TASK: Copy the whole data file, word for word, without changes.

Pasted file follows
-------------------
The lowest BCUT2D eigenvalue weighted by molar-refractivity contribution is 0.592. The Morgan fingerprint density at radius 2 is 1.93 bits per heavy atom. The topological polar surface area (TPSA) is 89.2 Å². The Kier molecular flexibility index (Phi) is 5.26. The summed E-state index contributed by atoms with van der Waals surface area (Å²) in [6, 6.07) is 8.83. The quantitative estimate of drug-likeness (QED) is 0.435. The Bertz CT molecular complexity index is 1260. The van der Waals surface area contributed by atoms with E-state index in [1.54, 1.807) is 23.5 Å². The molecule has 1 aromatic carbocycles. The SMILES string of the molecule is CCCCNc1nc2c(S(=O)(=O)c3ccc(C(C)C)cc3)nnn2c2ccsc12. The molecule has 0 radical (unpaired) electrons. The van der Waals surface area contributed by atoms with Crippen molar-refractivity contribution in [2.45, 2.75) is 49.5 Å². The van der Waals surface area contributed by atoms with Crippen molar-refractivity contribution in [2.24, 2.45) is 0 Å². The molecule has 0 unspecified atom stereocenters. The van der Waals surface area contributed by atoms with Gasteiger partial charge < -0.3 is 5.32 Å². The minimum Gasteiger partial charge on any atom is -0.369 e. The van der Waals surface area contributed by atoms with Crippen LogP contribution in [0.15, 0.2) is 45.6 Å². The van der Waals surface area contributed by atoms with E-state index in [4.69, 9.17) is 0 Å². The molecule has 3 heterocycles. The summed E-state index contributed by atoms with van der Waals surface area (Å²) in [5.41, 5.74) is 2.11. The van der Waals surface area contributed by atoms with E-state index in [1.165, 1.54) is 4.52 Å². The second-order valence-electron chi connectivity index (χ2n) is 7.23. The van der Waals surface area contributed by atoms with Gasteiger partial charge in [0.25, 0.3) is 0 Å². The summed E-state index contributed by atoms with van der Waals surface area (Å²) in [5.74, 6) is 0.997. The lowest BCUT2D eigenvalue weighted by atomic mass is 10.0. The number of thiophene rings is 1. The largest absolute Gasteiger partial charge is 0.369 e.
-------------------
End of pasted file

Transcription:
The lowest BCUT2D eigenvalue weighted by molar-refractivity contribution is 0.592. The Morgan fingerprint density at radius 2 is 1.93 bits per heavy atom. The topological polar surface area (TPSA) is 89.2 Å². The Kier molecular flexibility index (Phi) is 5.26. The summed E-state index contributed by atoms with van der Waals surface area (Å²) in [6, 6.07) is 8.83. The quantitative estimate of drug-likeness (QED) is 0.435. The Bertz CT molecular complexity index is 1260. The van der Waals surface area contributed by atoms with E-state index in [1.54, 1.807) is 23.5 Å². The molecule has 1 aromatic carbocycles. The SMILES string of the molecule is CCCCNc1nc2c(S(=O)(=O)c3ccc(C(C)C)cc3)nnn2c2ccsc12. The molecule has 0 radical (unpaired) electrons. The van der Waals surface area contributed by atoms with Crippen molar-refractivity contribution in [2.45, 2.75) is 49.5 Å². The van der Waals surface area contributed by atoms with Crippen molar-refractivity contribution in [2.24, 2.45) is 0 Å². The molecule has 0 unspecified atom stereocenters. The van der Waals surface area contributed by atoms with Gasteiger partial charge < -0.3 is 5.32 Å². The minimum Gasteiger partial charge on any atom is -0.369 e. The van der Waals surface area contributed by atoms with Crippen LogP contribution in [0.15, 0.2) is 45.6 Å². The van der Waals surface area contributed by atoms with E-state index in [4.69, 9.17) is 0 Å². The molecule has 3 heterocycles. The summed E-state index contributed by atoms with van der Waals surface area (Å²) in [5.41, 5.74) is 2.11. The van der Waals surface area contributed by atoms with E-state index in [1.165, 1.54) is 4.52 Å². The second-order valence-electron chi connectivity index (χ2n) is 7.23. The van der Waals surface area contributed by atoms with Gasteiger partial charge in [0.25, 0.3) is 0 Å². The summed E-state index contributed by atoms with van der Waals surface area (Å²) in [5.74, 6) is 0.997. The lowest BCUT2D eigenvalue weighted by atomic mass is 10.0. The number of thiophene rings is 1. The largest absolute Gasteiger partial charge is 0.369 e.